Aside from earning less – which probably isn’t a great alternative – the best way to lower your tax bill is to make sure you claim all of the deductions and credits you deserve, says Lisa Greene-Lewis, a CPA at TurboTax. Knowing what you can write off and keeping good records throughout the year will improve your odds of trimming your tax bill.
Here are some commonly overlooked credits and deductions (note that you must itemize to take advantage of the starred write-offs):
- If you pay for dependent care: Working parents can claim a credit of up to $3,000 for qualified childcare costs for children who are disabled or who are under age 13 at the end of the year.
- If you’ve made certain energy efficient home improvements: Many energy credits expired in 2013 but credits for installing residential wind turbines, solar power and geothermal live on through 2016. Credits are worth up to 30% of the cost, with no cap.
- If you pay for college: The American Opportunity Credit (formerly Hope) takes up to $2,500 off your tax bill per year for four years if you’ve paid eligible post-secondary education costs. The full credit is available for joint filers with less than $160,000 in adjusted gross income ($80,000 for single filers). You may also be able to claim the Lifetime Learning credit, worth $2,000, for other years; the credits are mutually exclusive.
- If you save for retirement: Any contributions made to a 401(k) are pre-tax—meaning you won’t get a deduction, but you will remove the money from your taxable income from the current year. In addition, you can deduct up to $5,500 in contributions to a traditional IRA ($6,500 if you’re 50 or over. And, if you’re self-employed, you can deduct up to $52,000 (or 25% of compensation) in SEP IRA contributions for 2014. “That’s a huge tax benefit,” says Los Angeles CPA Rob Shelter. In addition to these deductions, if your income is less than $27,500 ($55,000 for joint filers) you may also claim the Saver’s Credit of up to $1,000 ($2,000 for couples) for contributions to qualified retirement plans.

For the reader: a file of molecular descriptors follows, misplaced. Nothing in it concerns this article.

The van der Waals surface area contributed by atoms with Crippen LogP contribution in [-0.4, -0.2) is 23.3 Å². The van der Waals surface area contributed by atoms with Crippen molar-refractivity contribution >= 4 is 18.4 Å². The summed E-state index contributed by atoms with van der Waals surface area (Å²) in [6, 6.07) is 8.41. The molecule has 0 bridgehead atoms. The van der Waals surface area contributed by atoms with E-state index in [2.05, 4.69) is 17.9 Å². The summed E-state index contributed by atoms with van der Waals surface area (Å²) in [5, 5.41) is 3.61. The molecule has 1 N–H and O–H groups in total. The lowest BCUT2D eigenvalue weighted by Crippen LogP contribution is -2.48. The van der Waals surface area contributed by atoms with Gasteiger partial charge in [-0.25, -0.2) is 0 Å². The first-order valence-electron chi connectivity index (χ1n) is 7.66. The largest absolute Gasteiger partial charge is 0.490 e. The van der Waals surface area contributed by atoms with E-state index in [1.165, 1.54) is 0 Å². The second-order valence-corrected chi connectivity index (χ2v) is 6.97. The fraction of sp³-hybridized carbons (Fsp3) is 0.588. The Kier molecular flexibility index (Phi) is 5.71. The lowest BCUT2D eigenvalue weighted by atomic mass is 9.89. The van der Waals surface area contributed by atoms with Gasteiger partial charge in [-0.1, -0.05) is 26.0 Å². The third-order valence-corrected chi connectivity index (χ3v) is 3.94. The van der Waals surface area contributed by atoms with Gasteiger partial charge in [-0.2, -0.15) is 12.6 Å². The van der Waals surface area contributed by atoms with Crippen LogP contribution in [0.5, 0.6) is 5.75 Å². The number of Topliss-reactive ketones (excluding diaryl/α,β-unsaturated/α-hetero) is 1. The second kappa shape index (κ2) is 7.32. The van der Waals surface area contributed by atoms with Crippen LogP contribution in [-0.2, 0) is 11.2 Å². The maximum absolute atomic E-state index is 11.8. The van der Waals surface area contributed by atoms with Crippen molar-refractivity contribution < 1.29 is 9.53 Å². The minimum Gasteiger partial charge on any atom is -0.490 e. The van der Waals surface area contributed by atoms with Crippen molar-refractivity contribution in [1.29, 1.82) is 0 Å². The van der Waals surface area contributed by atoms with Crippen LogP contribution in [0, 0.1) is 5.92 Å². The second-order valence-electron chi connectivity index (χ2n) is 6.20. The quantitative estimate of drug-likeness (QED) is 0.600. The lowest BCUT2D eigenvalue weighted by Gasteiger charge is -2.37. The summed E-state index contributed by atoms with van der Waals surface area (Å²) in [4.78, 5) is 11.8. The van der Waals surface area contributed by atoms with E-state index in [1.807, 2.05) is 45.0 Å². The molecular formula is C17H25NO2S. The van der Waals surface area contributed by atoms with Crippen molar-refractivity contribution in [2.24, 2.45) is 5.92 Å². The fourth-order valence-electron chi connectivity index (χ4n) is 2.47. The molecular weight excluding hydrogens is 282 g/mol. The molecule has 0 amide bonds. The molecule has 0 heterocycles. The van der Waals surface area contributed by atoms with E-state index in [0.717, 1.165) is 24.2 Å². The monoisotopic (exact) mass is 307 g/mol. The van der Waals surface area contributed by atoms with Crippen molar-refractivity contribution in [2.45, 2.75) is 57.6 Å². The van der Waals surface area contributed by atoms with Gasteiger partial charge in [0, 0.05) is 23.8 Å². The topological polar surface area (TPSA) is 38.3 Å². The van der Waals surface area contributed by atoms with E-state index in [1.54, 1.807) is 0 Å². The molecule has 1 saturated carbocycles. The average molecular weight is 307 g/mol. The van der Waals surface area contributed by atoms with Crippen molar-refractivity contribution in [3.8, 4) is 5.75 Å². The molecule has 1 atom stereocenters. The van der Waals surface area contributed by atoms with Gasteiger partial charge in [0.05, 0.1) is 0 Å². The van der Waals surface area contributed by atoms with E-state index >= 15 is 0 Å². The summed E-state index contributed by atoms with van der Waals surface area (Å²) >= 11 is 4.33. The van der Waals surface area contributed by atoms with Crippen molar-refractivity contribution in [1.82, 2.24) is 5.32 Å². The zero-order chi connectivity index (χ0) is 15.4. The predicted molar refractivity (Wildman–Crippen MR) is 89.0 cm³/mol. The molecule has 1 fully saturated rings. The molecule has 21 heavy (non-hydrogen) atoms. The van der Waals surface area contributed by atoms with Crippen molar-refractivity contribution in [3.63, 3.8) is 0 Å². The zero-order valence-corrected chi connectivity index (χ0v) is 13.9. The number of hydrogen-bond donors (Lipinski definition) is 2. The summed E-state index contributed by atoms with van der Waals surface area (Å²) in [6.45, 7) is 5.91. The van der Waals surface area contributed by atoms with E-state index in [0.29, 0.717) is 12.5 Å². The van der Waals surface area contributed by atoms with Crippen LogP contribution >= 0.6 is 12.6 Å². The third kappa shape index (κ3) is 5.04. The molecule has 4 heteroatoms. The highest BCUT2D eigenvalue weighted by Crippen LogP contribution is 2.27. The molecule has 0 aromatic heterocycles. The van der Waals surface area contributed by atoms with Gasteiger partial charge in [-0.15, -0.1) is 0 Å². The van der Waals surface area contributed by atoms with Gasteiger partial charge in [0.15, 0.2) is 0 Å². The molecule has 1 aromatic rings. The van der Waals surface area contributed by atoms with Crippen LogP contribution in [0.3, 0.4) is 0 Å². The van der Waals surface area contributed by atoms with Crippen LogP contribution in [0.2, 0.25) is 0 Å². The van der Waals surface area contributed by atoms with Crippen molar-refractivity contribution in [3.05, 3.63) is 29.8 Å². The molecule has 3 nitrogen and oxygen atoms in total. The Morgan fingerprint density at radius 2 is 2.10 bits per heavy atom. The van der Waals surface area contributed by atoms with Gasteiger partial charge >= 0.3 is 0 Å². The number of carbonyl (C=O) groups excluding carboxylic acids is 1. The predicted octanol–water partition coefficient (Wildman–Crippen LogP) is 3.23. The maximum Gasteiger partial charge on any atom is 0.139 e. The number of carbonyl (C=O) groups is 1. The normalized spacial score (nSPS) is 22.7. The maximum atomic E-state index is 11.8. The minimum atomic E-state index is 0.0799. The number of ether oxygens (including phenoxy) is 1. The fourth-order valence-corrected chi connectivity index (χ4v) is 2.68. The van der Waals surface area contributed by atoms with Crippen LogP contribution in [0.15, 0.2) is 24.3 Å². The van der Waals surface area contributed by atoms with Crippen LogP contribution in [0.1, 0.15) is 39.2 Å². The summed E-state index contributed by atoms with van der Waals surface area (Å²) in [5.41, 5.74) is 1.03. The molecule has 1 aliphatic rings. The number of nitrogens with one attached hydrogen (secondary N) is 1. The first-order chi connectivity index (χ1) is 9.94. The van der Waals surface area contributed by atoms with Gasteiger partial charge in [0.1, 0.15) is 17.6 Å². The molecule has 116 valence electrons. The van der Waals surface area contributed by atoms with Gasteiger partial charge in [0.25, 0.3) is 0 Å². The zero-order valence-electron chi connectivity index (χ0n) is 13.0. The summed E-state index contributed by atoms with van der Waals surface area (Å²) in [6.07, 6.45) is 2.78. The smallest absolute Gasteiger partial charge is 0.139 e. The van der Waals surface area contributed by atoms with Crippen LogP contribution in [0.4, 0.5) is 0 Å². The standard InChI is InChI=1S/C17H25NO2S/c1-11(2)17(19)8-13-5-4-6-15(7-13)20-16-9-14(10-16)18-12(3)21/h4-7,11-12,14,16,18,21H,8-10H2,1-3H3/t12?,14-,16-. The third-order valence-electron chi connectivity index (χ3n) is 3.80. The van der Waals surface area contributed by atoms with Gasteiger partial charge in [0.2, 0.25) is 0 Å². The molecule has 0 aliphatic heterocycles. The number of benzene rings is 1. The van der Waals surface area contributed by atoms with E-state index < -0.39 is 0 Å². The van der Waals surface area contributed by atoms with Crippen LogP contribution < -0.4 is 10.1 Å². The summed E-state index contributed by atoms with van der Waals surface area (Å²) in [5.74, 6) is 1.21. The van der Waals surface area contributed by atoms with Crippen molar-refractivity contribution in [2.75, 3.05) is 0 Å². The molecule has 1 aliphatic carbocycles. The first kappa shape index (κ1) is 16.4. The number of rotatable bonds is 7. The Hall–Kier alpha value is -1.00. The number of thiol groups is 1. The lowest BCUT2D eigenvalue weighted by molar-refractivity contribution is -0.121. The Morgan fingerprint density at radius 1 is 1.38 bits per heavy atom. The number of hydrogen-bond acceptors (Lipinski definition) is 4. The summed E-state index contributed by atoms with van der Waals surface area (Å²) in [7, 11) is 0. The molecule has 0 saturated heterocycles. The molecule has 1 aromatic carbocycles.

- If you have student loans: You can deduct up to $2,500 in interest, though benefits begin to phase out for joint filers with modified adjusted gross income over $120,000 ($60,000 for singles).
- If you have a health savings account as part of a high-deductible health insurance plan: Families with qualified plans can deduct up to $6,500 ($3,300 for singles) in contributions made to HSAs. The money can be rolled over to other years and used for a range of qualified expenses.
- If you had expenses related to moving or a job search: If you moved more than 50 miles for a job within a year of starting a new job, you can deduct expenses related to the move, including mileage, lodging, moving services and supplies.
- If you paid interest on a mortgage*: You can deduct interest on your primary residence and a second home that is used primarily for personal use. The deduction is only good for up to $1 million in combined loan balances. You can also deduct interest on home equity loans and lines of credit with limits up to $100,000.
- If you paid points on a mortgage*: If you buy a new home, you can deduct any points you pay to secure the mortgage in a single year. If you refinance, notes Greene-Lewis, you need to spread those points over the life of the loan – though you get to deduct them all at once if you refinance again.
- If you paid taxes*: Odd as it seems, you can deduct certain taxes, including property tax on your primary residence, and state and local income taxes.
- If you had expenses from being self employed: For more, see “What kind of expenses can I write off if I’m self employed?”
- If you gave money to charity*: Altruism can pay off at tax time because you can write off what you give. In 2011, taxpayers with adjusted gross income between $50,000 and $100,000 deducted $2,881 in charitable contributions. To make sure you get the write-off you deserve, be sure to keep documentation of your gifts.